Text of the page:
The one-sided focus on English in previous studies of gender bias in NLP misses out on opportunities in other languages: English challenge datasets such as GAP and WinoGender highlight model preferences that are “hallucinatory”, e.g., disambiguating gender-ambiguous occurrences of ‘doctor’ as male doctors. We show that for languages with type B reflexivization, e.g., Swedish and Russian, we can construct multi-task challenge datasets for detecting gender bias that lead to unambiguously wrong model predictions: In these languages, the direct translation of ‘the doctor removed his mask’ is not ambiguous between a coreferential reading and a disjoint reading. Instead, the coreferential reading requires a non-gendered pronoun, and the gendered, possessive pronouns are anti-reflexive. We present a multilingual, multi-task challenge dataset, which spans four languages and four NLP tasks and focuses only on this phenomenon. We find evidence for gender bias across all task-language combinations and correlate model bias with national labor market statistics.
Neural machine translation models have little inductive bias, which can be a disadvantage in low-resource scenarios. Neural models have to be trained on large amounts of data and have been shown to perform poorly when only limited data is available. We show that using naive regularization methods, based on sentence length, punctuation and word frequencies, to penalize translations that are very different from the input sentences, consistently improves the translation quality across multiple low-resource languages. We experiment with 12 language pairs, varying the training data size between 17k to 230k sentence pairs. Our best regularizer achieves an average increase of 1.5 BLEU score and 1.0 TER score across all the language pairs. For example, we achieve a BLEU score of 26.70 on the IWSLT15 English–Vietnamese translation task simply by using relative differences in punctuation as a regularizer.
This work describes the system presented by the CoAStaL Natural Language Processing group at University of Copenhagen. The main system we present uses the same attention mechanism presented in (Yang et al., 2016). Our overall model architecture is also inspired by their hierarchical classification model and adapted to deal with classification in dialogue by encoding information at the turn level. We use different encodings for each turn to create a more expressive representation of dialogue context which is then fed into our classifier.We also define a custom preprocessing step in order to deal with language commonly used in interactions across many social media outlets. Our proposed system achieves a micro F1 score of 0.7340 on the test set and shows significant gains in performance compared to a system using dialogue level encoding.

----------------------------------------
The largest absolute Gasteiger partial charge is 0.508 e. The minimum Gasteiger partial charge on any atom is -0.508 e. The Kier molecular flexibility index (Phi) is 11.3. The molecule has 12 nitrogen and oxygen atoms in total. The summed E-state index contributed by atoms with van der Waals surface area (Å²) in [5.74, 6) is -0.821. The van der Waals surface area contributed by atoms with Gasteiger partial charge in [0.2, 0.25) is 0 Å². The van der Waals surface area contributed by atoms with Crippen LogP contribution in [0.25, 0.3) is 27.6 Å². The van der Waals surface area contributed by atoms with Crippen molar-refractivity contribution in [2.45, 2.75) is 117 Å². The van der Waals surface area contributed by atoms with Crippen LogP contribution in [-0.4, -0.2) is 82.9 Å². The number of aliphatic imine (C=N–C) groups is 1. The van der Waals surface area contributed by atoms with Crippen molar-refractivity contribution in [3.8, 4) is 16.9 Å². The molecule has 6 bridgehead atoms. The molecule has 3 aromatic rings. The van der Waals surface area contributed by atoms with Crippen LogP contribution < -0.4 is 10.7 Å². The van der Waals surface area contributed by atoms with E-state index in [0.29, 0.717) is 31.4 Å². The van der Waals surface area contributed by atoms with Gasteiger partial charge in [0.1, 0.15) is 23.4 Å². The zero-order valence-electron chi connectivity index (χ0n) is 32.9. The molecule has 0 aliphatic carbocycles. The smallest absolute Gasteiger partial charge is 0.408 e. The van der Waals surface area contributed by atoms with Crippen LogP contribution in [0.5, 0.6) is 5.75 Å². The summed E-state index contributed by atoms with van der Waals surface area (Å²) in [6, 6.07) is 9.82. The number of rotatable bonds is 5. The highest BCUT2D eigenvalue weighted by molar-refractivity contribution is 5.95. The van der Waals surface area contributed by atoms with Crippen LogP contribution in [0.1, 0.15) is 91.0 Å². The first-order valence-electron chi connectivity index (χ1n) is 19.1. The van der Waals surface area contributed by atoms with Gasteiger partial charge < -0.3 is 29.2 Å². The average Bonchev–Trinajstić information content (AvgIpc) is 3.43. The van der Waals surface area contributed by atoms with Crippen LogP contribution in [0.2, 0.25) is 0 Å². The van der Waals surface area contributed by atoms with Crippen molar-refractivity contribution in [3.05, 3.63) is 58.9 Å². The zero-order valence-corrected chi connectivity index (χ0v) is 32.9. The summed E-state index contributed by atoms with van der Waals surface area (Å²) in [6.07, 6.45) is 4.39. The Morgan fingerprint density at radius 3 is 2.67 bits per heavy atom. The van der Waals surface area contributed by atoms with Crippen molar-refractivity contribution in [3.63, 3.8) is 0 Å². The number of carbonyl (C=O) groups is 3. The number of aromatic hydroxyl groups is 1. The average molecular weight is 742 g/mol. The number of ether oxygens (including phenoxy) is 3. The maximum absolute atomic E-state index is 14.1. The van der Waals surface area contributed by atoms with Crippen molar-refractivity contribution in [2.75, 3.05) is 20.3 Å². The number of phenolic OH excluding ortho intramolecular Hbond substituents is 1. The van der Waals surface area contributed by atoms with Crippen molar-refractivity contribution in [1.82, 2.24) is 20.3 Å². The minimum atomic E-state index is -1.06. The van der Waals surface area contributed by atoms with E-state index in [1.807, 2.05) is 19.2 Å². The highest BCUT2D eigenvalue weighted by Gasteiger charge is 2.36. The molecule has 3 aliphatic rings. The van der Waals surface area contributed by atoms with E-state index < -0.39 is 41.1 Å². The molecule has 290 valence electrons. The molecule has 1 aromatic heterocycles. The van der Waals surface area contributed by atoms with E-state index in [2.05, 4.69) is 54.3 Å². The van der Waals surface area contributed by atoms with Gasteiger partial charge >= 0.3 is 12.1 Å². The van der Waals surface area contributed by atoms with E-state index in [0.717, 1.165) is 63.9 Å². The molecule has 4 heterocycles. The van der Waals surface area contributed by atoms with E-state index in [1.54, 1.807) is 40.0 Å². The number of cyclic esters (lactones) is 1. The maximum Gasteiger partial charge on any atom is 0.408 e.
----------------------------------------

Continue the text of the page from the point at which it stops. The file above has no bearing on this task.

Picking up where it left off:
Unresolved coreference is a bottleneck for relation extraction, and high-quality coreference resolvers may produce an output that makes it a lot easier to extract knowledge triples. We show how to improve coreference resolvers by forwarding their input to a relation extraction system and reward the resolvers for producing triples that are found in knowledge bases. Since relation extraction systems can rely on different forms of supervision and be biased in different ways, we obtain the best performance, improving over the state of the art, using multi-task reinforcement learning.